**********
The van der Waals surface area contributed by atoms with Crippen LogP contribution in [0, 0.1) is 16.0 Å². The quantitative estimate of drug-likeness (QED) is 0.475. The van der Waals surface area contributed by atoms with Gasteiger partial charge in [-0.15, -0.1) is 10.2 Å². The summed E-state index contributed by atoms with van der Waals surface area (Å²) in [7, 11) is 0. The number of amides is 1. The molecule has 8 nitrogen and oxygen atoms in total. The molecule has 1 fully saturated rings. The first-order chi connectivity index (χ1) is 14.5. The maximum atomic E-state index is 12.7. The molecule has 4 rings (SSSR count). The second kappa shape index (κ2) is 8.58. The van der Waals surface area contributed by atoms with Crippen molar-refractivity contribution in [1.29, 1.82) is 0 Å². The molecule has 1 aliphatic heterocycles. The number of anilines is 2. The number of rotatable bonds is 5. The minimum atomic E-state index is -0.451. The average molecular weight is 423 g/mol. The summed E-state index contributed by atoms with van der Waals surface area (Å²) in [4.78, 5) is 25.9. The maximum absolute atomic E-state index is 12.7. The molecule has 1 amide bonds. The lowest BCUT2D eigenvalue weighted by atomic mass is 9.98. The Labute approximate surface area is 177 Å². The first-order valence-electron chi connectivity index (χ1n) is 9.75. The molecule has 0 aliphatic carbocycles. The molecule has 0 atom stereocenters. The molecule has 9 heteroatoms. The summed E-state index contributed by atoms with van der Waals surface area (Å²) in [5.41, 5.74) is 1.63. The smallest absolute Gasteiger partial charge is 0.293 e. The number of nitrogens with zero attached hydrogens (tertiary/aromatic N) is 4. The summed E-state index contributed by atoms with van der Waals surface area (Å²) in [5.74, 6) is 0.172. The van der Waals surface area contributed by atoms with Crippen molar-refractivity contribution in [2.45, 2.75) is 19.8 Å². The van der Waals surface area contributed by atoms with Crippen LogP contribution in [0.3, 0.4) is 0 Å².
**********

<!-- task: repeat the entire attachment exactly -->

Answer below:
The van der Waals surface area contributed by atoms with Crippen LogP contribution in [0, 0.1) is 16.0 Å². The quantitative estimate of drug-likeness (QED) is 0.475. The van der Waals surface area contributed by atoms with Gasteiger partial charge in [-0.15, -0.1) is 10.2 Å². The summed E-state index contributed by atoms with van der Waals surface area (Å²) in [7, 11) is 0. The number of amides is 1. The molecule has 8 nitrogen and oxygen atoms in total. The molecule has 1 fully saturated rings. The first-order chi connectivity index (χ1) is 14.5. The maximum atomic E-state index is 12.7. The molecule has 4 rings (SSSR count). The second kappa shape index (κ2) is 8.58. The van der Waals surface area contributed by atoms with Crippen molar-refractivity contribution in [1.29, 1.82) is 0 Å². The molecule has 1 aliphatic heterocycles. The number of anilines is 2. The number of rotatable bonds is 5. The minimum atomic E-state index is -0.451. The average molecular weight is 423 g/mol. The summed E-state index contributed by atoms with van der Waals surface area (Å²) in [4.78, 5) is 25.9. The maximum absolute atomic E-state index is 12.7. The molecule has 1 amide bonds. The lowest BCUT2D eigenvalue weighted by atomic mass is 9.98. The Labute approximate surface area is 177 Å². The first-order valence-electron chi connectivity index (χ1n) is 9.75. The molecule has 0 aliphatic carbocycles. The molecule has 0 atom stereocenters. The molecule has 9 heteroatoms. The summed E-state index contributed by atoms with van der Waals surface area (Å²) in [5.41, 5.74) is 1.63. The smallest absolute Gasteiger partial charge is 0.293 e. The number of nitrogens with zero attached hydrogens (tertiary/aromatic N) is 4. The summed E-state index contributed by atoms with van der Waals surface area (Å²) in [5.74, 6) is 0.172. The van der Waals surface area contributed by atoms with Crippen molar-refractivity contribution in [2.45, 2.75) is 19.8 Å². The van der Waals surface area contributed by atoms with Crippen LogP contribution in [0.3, 0.4) is 0 Å².